Dr. Patrick Turnes, Healthy Hampshire

Frequently I counsel individuals to stop smoking. Not infrequently, I will hear about a friend or family member who smoked all his or her life, died in his or her 90s and never had lung cancer, COPD or other smoking-related illness. If I had a dollar for every similar story I’ve heard over the years, I could retire.

Without getting excessively philosophical, I would maintain that much of life is based on randomness and probability. Much of our health is genetically driven and we have no control over our genetic inheritance.

Measurements of biological variables frequently follow what is known as the random distribution or “bell” curve. A perfect example of one of the “skinny ends” of the curve is my late mother.

She had a cholesterol level close to 300. Also, in addition to the brief time she did smoke, she was also exposed to second-hand smoke a good portion of her life. Despite that, she never so much as had a whiff of heart or lung disease and she lived to the ripe old age of 85.

On the other “skinny end” of the bell curve, there are instances of people who have developed and died of lung cancer, who neither smoked nor had other environmental risk factors.

That’s where things get interesting. When one hears of a non-smoker acquiring lung cancer, a not-uncommon reaction is, “That’s not fair.” It isn’t, but it implies that it’s less unfair for a smoker to get cancer. It’s as if the smoker is “guilty” and receiving some type of retribution, and is therefore not as deserving of our sympathy. I’m not sure that’s a reasonable viewpoint.

First, the vast majority of people who smoke don’t get lung cancer (and no, that fact should in no way encourage people to start or continue smoking). Second, many older individuals started smoking and subsequently became nicotine addicted before it was belatedly disclosed that smoking increased COPD, heart and cancer risks.

So, if there is any guilt involved in these situations, it falls on the tobacco companies. Past litigation has established their responsibility in this regard.

We should not be any less sympathetic toward someone with a lung cancer diagnosis even if it is smoking-related. It is bad enough having that diagnosis without having a stigma attached to it.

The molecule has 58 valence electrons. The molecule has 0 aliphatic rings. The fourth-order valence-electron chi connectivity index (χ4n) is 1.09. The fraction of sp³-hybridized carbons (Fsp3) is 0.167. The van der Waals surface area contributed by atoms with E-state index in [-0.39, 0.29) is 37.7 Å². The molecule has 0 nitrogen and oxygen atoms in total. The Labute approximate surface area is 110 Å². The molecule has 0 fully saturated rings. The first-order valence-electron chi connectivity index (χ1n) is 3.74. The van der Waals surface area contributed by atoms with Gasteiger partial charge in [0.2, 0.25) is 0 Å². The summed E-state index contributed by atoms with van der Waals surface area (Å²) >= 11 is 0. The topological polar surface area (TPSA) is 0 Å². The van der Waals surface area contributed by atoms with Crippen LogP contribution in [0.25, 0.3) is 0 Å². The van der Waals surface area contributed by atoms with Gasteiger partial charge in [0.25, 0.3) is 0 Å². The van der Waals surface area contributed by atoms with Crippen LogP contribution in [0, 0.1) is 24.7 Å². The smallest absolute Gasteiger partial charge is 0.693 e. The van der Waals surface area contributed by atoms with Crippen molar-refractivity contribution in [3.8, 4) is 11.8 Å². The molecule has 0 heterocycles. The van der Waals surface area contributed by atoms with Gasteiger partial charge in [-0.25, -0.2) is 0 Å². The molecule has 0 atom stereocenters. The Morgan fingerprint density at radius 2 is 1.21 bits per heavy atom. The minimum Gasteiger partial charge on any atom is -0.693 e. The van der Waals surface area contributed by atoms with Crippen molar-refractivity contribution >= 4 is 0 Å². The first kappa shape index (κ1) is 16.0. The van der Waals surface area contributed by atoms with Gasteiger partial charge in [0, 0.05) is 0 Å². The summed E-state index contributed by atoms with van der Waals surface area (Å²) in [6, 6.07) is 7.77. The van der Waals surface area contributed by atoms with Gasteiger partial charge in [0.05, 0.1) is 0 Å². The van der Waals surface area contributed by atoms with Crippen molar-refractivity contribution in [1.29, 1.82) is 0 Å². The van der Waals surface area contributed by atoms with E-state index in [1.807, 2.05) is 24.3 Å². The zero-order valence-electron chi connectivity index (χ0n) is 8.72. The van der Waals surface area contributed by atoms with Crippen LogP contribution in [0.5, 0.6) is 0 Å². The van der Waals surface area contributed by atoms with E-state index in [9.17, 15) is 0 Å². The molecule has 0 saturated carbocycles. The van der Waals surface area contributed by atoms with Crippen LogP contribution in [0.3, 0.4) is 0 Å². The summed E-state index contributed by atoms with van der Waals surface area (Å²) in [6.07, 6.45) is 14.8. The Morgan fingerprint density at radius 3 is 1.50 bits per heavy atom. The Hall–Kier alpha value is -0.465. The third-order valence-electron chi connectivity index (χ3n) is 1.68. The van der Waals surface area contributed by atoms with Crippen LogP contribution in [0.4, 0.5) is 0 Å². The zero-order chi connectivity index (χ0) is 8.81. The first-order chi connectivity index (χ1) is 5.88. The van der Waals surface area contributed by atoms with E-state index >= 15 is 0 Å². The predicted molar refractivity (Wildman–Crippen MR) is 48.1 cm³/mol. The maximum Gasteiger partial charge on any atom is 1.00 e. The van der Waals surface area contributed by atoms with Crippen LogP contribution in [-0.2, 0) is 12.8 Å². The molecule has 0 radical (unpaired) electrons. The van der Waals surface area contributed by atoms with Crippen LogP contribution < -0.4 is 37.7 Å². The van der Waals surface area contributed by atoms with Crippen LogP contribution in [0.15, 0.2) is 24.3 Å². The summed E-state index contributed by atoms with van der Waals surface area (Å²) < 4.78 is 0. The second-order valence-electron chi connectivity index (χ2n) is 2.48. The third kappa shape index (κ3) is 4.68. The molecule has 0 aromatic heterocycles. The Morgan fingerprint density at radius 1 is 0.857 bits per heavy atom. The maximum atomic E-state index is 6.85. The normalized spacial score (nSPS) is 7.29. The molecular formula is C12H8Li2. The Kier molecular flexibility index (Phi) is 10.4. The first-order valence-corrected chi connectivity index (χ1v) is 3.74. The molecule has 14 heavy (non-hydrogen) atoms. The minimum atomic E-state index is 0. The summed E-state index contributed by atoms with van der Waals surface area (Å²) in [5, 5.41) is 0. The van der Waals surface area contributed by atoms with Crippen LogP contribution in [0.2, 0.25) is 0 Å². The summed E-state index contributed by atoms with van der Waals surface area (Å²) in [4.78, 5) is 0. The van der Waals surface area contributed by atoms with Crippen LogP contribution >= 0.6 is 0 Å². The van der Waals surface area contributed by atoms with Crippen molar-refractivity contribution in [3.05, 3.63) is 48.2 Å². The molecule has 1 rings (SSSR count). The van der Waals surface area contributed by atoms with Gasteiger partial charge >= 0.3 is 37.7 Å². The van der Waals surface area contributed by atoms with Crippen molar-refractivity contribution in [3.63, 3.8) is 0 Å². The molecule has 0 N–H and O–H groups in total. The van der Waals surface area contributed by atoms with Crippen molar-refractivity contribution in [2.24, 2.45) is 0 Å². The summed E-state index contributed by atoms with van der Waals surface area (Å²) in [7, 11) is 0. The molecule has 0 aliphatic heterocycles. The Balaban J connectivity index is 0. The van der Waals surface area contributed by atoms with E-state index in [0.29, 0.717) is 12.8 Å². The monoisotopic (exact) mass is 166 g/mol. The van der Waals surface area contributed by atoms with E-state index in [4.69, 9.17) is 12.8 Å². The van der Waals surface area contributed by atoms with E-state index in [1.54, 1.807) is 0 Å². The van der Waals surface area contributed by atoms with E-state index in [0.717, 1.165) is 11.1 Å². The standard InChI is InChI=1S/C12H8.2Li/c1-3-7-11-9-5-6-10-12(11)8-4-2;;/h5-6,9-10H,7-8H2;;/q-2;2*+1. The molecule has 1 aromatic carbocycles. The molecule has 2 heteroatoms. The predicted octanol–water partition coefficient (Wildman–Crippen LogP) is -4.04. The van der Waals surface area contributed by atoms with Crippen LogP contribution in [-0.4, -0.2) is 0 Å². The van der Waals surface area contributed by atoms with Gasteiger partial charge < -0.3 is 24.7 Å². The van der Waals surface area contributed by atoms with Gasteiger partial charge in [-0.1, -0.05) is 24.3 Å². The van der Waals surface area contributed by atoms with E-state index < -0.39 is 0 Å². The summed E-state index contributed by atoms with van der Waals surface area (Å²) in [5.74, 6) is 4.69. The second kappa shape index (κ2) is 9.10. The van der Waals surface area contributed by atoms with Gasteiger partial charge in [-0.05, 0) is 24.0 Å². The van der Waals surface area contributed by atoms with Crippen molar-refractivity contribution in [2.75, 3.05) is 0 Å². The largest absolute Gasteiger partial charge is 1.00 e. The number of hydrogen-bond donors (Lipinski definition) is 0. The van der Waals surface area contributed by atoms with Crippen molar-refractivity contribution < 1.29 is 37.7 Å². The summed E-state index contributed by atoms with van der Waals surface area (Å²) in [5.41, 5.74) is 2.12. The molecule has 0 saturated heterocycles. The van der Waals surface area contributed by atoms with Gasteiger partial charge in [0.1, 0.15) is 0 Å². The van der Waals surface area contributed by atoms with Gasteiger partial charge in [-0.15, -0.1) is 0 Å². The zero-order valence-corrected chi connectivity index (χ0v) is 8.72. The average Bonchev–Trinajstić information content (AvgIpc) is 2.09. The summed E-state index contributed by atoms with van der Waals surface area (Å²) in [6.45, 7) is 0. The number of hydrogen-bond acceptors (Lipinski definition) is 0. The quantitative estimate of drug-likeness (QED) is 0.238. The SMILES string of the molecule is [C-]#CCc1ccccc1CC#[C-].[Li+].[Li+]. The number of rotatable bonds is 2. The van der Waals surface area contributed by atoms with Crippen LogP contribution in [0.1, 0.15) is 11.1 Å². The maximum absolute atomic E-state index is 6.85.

Anyone these days who starts smoking is taking a calculated risk with their health and mortality, and it’s a bad bet. Besides the heart risks, risks of oral cancer, esophageal cancer, kidney cancer and circulatory problems (and this is an incomplete list), the lung cancer risks are significant with tobacco use and those risks are proportional to length of time smoking and number of cigarettes smoked per day.

It is now recommended that people aged 55-80 who have smoked 30 or more pack-years (number of packs per day multiplied by number of years smoked), and either continue to smoke or have quit less than 15 years ago, get screened with a low dose CT scan of the lungs to determine if there is early, non-symptomatic lung cancer. A significant number of cancers detected by this exam are potentially curable.

Finally, one’s health and management of it does not just impact the involved individual. Unless you’re a hermit avoiding all human contact, your health impacts your friends, family and the community.

A prolonged illness can wipe away savings. A premature death of an individual who may be the sole source of income deeply affects his or her family.

Dr. Stephen Hawking is an example of someone on the skinniest end of the bell curve. He had ALS and survived far longer than most people with this diagnosis. Given the scientific contributions he made in his life, imagine what more he could have done not only had he lived longer, but if he had not had this terrible, physically confining illness.

Years ago, I was listening to a then recently released album by Jefferson Airplane (yeah, a long, long time ago). It was a minor cut that was not heard on the radio. At the end of the song, one of the performers bellows in the background, “No man is an island.” After a brief pause, and in a softer voice, another member of the group replies, “He’s a peninsula.” 

As best as you can, keep the human peninsula in good order.

Along with family practitioner Dr. Andrew Wilcox, physician assistant Karen Kimmel, and nurse practitioners Missy Strite and Angelina Musselman, Dr. Turnes practices at the Valley Health Hampshire Memorial Hospital’s Multispecialty Clinic. Opinions expressed in this article are those of Dr. Turnes.

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